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August 31, 2022

Tips for Boating with Your Dog

  • Dog
  • Tips
  • What to Expect
Corgi dog on boat with GO! bag

Are you thinking of going boating this summer? Having the opportunity to get out on the water is fun for the whole family–even your four-legged family members! Dogs and boats can be a fun combo but bringing dogs on a boat requires special precautions and preparations to ensure your canine friend is happy and safe.

Prior to setting sail, you’ll need to ensure you teach your dog safety precautions and be prepared for all circumstances, just as you would with humans. But don't be overwhelmed! Here are some tips on how to safely boat with your canine companion.

Make sure your dog knows how to swim

Believe it or not, not all dogs are natural swimmers. Some don’t even like the water. That’s why it’s best to teach your dog how to swim before you take them boating. Even if you aren’t planning to get in the water, accidents can happen. It’s important to know that if your dog accidentally falls (or jumps) overboard, they can keep themselves afloat until you can get them back into the boat or safely to shore.

There are some places that do offer doggie swimming lessons, or if you have a pool at home, teach them yourself. At the end of the day, ensuring they are confident and comfortable in the water is going to be vital.

Read more: Teaching Your Dog How to Swim Blog

Getting on and off the boat

Getting on and off the boat can be the hardest part of the day for dogs to handle, as their anxieties or hesitance to move from the dock to the boat (and vice versa) over rushing water may make them uncomfortable and uneasy and you pose a risk of having them slip.

If you own a small breed, simply picking them up and carrying them aboard is likely best. If you own a larger breed dog, a boarding ramp or stairs is a perfect solution.

Don’t rush things

Before you set sail, make sure your dog knows what to expect and is comfortable on your vessel. Give them a chance to get on and off the boat while you’re docked so they can get used to their surroundings and spend some time simply at the dock. Then take your dog for a slow ride at first to see how they do. If they’re too nervous, try again another day. The more consistent you are, and at ease, they will be too.

Life jacket

Keeping your dog afloat in the water by making him wear a personal floatation device (PFD) whenever he’s on the boat (or near water) is a great way to keep him safe in case of an accident. A life jacket that gives a dog extra buoyancy should have "lifting handles" that enable you to haul the dog back aboard. It's also important for your pup to try on a life jacket before you buy it. They come in many shapes and sizes based on their breed and size.

Let them wear it on dry land first so they become comfortable with the way it feels. If possible, conduct a few practice sessions before boating so that they can get the feel of being buoyant when wearing the PFD in the water.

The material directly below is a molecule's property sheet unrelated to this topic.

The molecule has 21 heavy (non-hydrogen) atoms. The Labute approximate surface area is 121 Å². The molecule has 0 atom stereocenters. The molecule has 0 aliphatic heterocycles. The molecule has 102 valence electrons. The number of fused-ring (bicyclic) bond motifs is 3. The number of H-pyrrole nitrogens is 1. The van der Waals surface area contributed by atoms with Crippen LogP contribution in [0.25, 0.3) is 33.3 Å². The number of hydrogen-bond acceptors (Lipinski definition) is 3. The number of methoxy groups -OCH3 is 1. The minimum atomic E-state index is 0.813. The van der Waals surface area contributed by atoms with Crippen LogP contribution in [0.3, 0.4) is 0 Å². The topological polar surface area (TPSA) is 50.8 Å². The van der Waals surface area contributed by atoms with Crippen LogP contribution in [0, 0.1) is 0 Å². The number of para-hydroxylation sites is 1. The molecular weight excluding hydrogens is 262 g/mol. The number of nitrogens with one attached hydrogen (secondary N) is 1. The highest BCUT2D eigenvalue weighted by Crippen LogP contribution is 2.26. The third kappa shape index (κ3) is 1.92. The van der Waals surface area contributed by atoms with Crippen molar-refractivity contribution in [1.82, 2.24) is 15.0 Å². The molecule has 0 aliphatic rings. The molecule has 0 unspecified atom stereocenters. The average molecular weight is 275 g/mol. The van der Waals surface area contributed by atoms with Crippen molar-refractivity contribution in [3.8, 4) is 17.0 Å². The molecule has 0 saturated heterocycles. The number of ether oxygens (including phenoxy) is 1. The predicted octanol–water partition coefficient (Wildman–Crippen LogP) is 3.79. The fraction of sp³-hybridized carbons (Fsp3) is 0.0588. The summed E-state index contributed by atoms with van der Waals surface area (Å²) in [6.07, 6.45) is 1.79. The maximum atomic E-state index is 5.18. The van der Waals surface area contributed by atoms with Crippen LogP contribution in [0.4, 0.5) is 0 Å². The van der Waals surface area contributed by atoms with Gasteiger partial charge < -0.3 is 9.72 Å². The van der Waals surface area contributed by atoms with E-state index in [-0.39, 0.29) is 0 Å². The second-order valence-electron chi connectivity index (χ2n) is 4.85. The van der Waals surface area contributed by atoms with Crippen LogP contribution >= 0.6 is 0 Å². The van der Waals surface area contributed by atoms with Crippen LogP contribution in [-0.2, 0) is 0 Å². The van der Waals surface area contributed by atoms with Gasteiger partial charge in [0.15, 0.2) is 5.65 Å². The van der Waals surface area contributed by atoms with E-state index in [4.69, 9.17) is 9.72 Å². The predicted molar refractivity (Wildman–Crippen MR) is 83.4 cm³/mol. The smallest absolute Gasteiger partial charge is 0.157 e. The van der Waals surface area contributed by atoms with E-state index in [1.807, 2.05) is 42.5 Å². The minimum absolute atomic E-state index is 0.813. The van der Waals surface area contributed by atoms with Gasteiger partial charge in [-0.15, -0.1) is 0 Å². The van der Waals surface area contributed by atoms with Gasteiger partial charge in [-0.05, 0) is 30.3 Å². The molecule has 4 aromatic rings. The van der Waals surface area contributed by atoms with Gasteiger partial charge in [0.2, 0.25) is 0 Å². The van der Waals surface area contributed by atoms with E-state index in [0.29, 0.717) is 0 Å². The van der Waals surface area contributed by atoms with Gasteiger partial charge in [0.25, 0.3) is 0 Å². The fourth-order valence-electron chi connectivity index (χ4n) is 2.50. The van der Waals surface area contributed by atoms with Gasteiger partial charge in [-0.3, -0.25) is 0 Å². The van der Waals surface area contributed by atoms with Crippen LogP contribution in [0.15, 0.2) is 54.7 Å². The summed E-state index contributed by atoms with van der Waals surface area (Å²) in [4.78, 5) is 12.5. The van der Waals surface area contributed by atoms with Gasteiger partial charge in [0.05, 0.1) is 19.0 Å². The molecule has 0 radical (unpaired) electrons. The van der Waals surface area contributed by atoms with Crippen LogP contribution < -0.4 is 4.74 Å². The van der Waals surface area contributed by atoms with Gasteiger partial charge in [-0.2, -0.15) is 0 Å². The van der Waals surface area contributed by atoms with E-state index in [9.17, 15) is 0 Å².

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Bathroom breaks

Just like humans, when you gotta go you gotta go. Give some thought as to how bathroom breaks for your pooch will work. Oftentimes when you’re on the water, you won’t be able to get ashore at regular intervals. It’s best to train them to use a puppy pad or fake grass mat for longer sails.

What to pack

It’s always better to be over prepared than underprepared!

Here are some supplies you should always pack when bringing dogs on a boat:

  • Fresh water
  • Bowl
  • Life jacket
  • Food
  • Mat for dog to lie in sun
  • SPF/Sunscreen
  • ID tag with information
  • Leash and collar

If your dog goes overboard

Even if you take all the necessary precautions, there is a chance that your dog might fall overboard, and you need to have a plan to get them back to safety. Make sure everyone who comes onto your boat knows what to do if this happens. The first step is to have a plan! Do NOT jump in to get your dog. Animals, like humans, can panic and drag you down with them when they’re struggling to stay above water. Instead, call your dog over to the boat and lift them out of the water. Most dog life jackets have handles to pull dogs up. Or direct them to a swim platform or ladder. In some cases, if the conditions aren’t ideal, and you have a small dog, a net may be able to scoop them out.


You need to consider many things if you want to take your dog boating. By following and taking into consideration these specific boating safety tips, you can look forward to loads of fun on the open water with your dog.

We hope these tips will help keep you and your dog safe while boating this summer!


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Go! Solutions Team

A Team of Dedicated Pet Parents + Nutrition Experts

We all want our cats and dogs to lead happy, healthy lives. We’re here to help you, with easy-to-understand information about your pet's daily care and feeding.